Passage Portal Helps Fish Safely Get Across Barriers

The fully automated system enables fish to get over barriers to save their populations from declining.
Loukia Papadopoulos

It's not common knowledge, but fish in rivers often get stuck because of barriers such as dams. This might seem like a small deal but it actually interferes with the fish's reproduction cycles by thwarting their attempts to migrate to spawn. This leads to significantly reduced fish populations.


Two technologies 

Now a Seattle-based company has invented not one but two technologies for helping fish get across barriers safely and smoothly. The company is appropriately named Whooshh Innovations and their products are called the Salmon Cannon and the Passage Portal.

The first of the company's inventions actually led to the second explained to IE Whooshh Innovations CEO Vincent Bryan III. 

"The “salmon cannon” is a hand-load system, and therefore was never intended to help fish over a dam, but rather to assist operators and biologists who had a need to handle fish, and then transfer them to get the fish into a truck or when handling/transferring in hatchery and aquaculture operations.  It assumes that the person handling the fish is doing any required sorting," said Bryan.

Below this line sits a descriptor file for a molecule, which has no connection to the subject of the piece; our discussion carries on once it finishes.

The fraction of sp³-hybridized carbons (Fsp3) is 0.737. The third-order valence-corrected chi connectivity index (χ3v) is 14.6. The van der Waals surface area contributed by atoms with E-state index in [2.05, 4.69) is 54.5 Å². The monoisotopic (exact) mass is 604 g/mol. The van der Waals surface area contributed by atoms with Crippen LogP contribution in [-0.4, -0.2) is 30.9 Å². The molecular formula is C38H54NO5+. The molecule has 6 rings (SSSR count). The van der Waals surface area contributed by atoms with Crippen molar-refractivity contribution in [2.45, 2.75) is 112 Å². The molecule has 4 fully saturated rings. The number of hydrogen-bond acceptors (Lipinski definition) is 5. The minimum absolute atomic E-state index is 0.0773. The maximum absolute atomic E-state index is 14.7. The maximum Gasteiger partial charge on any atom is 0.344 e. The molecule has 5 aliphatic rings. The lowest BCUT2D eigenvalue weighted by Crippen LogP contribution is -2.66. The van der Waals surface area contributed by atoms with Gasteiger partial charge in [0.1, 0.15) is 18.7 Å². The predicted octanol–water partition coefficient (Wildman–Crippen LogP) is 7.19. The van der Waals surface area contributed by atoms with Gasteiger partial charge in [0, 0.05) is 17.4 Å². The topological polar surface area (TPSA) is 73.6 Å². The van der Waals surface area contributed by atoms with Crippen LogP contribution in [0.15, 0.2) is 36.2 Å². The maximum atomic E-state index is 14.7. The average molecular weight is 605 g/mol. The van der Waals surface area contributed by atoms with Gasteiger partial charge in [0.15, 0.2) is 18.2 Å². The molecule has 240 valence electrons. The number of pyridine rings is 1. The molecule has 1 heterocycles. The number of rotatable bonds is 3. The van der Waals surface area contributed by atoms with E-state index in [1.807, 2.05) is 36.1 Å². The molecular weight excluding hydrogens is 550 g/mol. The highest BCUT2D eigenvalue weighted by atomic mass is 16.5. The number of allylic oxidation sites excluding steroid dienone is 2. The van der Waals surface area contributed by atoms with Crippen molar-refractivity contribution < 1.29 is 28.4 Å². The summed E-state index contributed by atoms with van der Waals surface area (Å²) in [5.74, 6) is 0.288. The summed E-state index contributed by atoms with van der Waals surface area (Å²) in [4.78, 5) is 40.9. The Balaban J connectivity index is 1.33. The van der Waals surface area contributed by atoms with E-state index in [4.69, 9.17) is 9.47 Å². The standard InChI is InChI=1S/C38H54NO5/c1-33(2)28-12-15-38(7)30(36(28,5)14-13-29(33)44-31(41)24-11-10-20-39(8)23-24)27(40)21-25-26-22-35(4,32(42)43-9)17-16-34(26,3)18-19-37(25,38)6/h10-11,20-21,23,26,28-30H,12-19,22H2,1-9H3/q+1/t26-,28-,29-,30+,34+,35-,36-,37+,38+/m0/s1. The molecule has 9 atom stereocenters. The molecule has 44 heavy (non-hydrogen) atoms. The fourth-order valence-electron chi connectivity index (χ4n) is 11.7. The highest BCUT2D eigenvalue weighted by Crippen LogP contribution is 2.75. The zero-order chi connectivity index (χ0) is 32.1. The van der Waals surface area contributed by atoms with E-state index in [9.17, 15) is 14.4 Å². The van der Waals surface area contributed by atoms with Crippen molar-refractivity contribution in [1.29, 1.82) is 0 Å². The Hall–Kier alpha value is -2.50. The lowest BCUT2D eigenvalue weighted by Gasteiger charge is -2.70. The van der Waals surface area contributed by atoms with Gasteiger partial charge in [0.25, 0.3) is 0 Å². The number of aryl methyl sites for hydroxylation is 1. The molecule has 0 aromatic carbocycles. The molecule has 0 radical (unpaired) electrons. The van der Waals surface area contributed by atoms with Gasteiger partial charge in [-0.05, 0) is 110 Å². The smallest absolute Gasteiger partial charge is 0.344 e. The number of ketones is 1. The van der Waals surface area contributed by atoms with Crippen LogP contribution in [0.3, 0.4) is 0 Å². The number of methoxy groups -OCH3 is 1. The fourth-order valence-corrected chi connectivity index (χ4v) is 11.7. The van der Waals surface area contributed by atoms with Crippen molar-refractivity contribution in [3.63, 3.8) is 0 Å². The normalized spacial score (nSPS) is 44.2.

"Once the core transport technology was proven safe for the fish, Whooshh Innovations improved upon the design of the original “salmon cannon” by inventing its automated successor that requires no human handling, known as the Whooshh Passage Portal™. "

The Whooshh Passage Portal™ is volitional, meaning that the fish are attracted to and then swim into its entry on their own. It can work with obstacles of any height, as well as with most species of fish. If you are wondering if the fish feel that they are being transported, the answer is that they do not.

Most Popular

"From the fish perspective it is an uneventful swim-in, slide, glide, and swim away after crossing the barrier, all in a matter of seconds," said Bryan.

Population in decline 

Bryan says that, despite their best efforts, natural fish populations continue to decrease in most places around the world.

"However, this scarcity makes those adult fish that survive and return to spawn extremely valuable in recovery efforts," explained Bryan. "For example, a single salmon may have 2,00016,000 eggs depending on size and species, and a shad may have more than 500,000 eggs! Therefore every adult pair that successfully spawns has the potential to more than replace itself."

Bryan added that he hopes that the Whooshh Passage Portal™ will reduce the mortality rate of fish around the world because they are so very important to our ecosystems. 

"Fish provide critical nutrients for animals such as birds, wildlife, and other juvenile fish species. They are also important natural nutrients and fertilizers in the river and the adjacent lands. Fish are the grain of the sea, and a key to the circle of life for many species," concluded Bryan.

message circleSHOW COMMENT (1)chevron